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By Trevor Holder, fixed income portfolio manager at Newton Investment Management
President Trump recently made the decision to hike tariffs to 25% on $200bn of Chinese exports to the U.S., while information technology provider Huawei made its debut on the U.S. Department of Commerce’s Entity list. This blocks access to U.S. goods (including items used to manufacture the Chinese firm’s products), signaling that trade tensions are becoming worse.
Now, imagine if China’s remaining $300bn of exports are slapped with tariffs and previously off-limit goods, such as mobile phones and computers, become entangled in the tariff duel as well. This could have a potentially detrimental impact on U.S. equity markets, especially in the event that consumers have to bear higher price tags on those goods.
Likewise, China’s economic growth could be unfavorably impacted by increased tariffs, with some analysts predicting tariff effects on the remaining $300bn could reduce China’s nominal GDP by 0.5% in the year following the implementation1. Further policy stimulus would likely be Beijing’s response, alongside further renminbi depreciation.
Where will it end?
With both sides’ positions having hardened, and key issues outstanding, a “deal” between President Trump and China’s leader Xi Jinping at the June-scheduled G20 meeting in Osaka looks highly improbable.
A “balanced” agreement that respects China’s sovereignty (and the Communist Party’s domestic credibility) is a clear redline for Beijing. Meanwhile, the value of the renminbi and the issue of post-deal leverage are key points of sensitivity for U.S. policymakers – with the latter issue pointing to the retention of some U.S. duties even in the event of a compromise.
In retaliation to President Trump’s recent 25% tariff announcement, China responded with tariffs on $60 billion of U.S. products. In our opinion, the nationalistic rhetoric from Beijing also paints a challenging outlook for China-based U.S. firms. These developments, together with the U.S. presidential election in 18 months and fairly stable, domestically-orientated economies in both nations, open the door for a tougher negotiating stance from both parties going forward.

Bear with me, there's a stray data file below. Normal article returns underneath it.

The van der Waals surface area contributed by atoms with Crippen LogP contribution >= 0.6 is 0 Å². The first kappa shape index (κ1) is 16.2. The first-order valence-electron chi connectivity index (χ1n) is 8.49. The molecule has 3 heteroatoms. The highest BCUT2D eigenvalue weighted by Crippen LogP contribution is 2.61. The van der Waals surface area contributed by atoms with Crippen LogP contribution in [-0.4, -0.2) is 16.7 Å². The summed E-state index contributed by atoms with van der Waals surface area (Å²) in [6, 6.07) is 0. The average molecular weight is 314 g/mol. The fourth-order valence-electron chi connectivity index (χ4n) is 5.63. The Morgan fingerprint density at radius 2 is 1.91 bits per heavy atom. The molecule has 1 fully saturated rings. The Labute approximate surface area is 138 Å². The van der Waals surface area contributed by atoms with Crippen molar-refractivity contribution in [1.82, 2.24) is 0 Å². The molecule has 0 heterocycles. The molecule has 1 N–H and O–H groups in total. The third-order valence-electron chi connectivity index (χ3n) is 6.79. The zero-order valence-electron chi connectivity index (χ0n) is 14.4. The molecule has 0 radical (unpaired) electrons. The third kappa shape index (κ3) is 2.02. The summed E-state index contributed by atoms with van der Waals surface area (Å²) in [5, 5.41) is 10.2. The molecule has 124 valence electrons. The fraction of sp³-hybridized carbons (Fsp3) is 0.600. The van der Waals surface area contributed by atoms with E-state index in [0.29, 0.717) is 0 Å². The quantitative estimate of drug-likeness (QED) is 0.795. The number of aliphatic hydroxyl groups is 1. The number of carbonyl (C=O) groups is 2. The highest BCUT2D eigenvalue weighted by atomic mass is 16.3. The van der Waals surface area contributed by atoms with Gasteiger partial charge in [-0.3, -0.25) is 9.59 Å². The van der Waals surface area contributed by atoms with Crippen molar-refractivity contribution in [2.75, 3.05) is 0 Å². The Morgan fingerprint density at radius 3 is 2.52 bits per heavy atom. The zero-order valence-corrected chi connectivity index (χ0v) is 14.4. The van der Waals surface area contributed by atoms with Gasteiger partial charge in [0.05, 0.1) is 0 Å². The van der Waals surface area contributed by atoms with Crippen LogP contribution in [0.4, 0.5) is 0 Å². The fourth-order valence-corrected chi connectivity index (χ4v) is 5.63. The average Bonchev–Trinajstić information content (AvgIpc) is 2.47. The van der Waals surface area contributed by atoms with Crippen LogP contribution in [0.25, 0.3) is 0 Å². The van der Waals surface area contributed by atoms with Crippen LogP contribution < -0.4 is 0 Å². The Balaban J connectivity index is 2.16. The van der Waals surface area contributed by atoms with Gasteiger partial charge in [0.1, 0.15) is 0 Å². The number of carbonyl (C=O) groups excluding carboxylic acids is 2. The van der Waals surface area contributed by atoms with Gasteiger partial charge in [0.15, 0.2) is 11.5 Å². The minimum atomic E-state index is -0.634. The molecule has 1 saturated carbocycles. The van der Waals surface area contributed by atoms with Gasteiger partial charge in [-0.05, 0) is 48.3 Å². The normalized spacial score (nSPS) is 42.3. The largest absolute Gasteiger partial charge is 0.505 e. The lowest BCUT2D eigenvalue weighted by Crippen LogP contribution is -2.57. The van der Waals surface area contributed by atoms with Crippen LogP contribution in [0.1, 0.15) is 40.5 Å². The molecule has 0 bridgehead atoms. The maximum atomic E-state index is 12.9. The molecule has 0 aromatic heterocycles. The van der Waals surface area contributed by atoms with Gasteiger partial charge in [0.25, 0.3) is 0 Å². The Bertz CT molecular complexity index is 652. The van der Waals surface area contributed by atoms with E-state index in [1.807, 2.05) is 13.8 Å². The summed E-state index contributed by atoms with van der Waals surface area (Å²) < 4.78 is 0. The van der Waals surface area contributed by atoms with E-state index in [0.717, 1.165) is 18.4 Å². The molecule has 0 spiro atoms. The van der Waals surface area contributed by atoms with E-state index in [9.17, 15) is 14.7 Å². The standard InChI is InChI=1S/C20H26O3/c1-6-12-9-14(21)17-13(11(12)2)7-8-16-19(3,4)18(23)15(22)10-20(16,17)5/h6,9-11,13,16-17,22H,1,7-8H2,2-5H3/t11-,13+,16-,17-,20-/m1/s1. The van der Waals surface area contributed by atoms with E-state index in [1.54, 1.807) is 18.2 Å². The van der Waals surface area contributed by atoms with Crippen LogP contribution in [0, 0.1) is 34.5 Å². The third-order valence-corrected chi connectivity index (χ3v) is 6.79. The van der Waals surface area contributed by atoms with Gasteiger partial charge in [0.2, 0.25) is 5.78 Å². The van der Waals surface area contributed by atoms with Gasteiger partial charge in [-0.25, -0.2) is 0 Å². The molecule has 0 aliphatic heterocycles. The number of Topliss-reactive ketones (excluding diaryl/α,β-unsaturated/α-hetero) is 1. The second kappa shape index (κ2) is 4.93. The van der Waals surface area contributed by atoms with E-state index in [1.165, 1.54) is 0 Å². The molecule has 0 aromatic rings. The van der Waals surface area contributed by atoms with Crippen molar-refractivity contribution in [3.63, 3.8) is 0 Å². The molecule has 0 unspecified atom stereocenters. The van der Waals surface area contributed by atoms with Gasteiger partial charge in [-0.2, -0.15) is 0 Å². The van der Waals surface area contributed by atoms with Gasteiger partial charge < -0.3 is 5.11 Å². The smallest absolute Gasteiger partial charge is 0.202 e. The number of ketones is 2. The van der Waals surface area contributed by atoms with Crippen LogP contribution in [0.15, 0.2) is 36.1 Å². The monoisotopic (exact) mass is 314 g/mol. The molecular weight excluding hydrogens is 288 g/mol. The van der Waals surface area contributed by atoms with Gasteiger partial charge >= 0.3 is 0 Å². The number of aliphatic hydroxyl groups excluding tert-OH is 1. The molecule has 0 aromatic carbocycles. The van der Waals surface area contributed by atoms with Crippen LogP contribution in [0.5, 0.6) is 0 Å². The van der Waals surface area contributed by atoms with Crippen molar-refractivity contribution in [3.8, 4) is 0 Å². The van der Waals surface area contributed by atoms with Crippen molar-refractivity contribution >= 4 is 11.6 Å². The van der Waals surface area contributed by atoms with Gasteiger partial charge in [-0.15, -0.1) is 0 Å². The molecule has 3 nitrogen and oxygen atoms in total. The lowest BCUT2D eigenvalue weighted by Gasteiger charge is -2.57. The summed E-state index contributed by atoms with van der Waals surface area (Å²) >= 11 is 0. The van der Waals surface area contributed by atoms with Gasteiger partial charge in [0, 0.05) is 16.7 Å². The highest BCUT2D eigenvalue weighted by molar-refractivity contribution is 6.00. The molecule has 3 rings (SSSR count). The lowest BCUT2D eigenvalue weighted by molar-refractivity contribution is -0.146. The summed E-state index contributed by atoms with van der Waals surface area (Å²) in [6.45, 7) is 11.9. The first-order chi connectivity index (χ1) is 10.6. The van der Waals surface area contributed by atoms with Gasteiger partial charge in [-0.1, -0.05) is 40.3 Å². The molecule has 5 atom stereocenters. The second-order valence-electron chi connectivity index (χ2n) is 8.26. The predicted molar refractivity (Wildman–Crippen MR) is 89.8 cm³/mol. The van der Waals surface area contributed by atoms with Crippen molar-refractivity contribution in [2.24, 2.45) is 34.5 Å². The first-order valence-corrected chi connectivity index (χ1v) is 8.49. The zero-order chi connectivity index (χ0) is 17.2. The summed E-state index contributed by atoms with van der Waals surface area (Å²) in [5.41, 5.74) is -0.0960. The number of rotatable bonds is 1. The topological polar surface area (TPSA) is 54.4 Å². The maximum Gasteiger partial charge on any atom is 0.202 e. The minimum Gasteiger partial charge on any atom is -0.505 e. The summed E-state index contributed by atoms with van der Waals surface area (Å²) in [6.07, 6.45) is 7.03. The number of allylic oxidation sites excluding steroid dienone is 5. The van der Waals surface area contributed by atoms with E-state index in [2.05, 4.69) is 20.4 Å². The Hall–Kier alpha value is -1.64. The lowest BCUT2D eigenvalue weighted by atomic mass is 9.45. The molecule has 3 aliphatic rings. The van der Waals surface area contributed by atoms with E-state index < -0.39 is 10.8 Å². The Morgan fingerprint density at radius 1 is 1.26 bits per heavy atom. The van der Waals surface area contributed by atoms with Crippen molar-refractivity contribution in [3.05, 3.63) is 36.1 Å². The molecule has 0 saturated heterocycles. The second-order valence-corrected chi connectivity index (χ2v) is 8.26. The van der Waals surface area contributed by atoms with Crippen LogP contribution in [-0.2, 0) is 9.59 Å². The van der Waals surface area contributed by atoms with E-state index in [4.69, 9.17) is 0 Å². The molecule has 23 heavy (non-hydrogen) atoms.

China is currently focused on its ‘Made in China 2025’ program, which seeks technological upgrading of the country’s manufacturing and defense sectors. In the midst of the trade feud, this could add further fuel to the fire as efforts to isolate China’s technology potentially intensify.
The chart below illustrates the continued rise of China’s advanced technology exports, which are largely facilitated by U.S. multinationals.
At the end of the day, both sides are seemingly open to dialogue and a de-escalation or compromise agreement, although a narrowly defined one within the context of overarching geopolitical rivalry.
President Trump’s recent suggestion that Huawei could still be included in any deal is indicative of this possibility. However, the prospect of a protracted period of currency and financial-market volatility remains. In our view, uncertainty is increasingly likely to persist into the late summer period of typically reduced market liquidity.
Across our fixed-income strategies we sold certain Asian foreign-exchange positions in April to fund US-dollar purchases, and believe it is prudent to remain cautiously positioned for the time being.
1Forbes, May 22, 2019.
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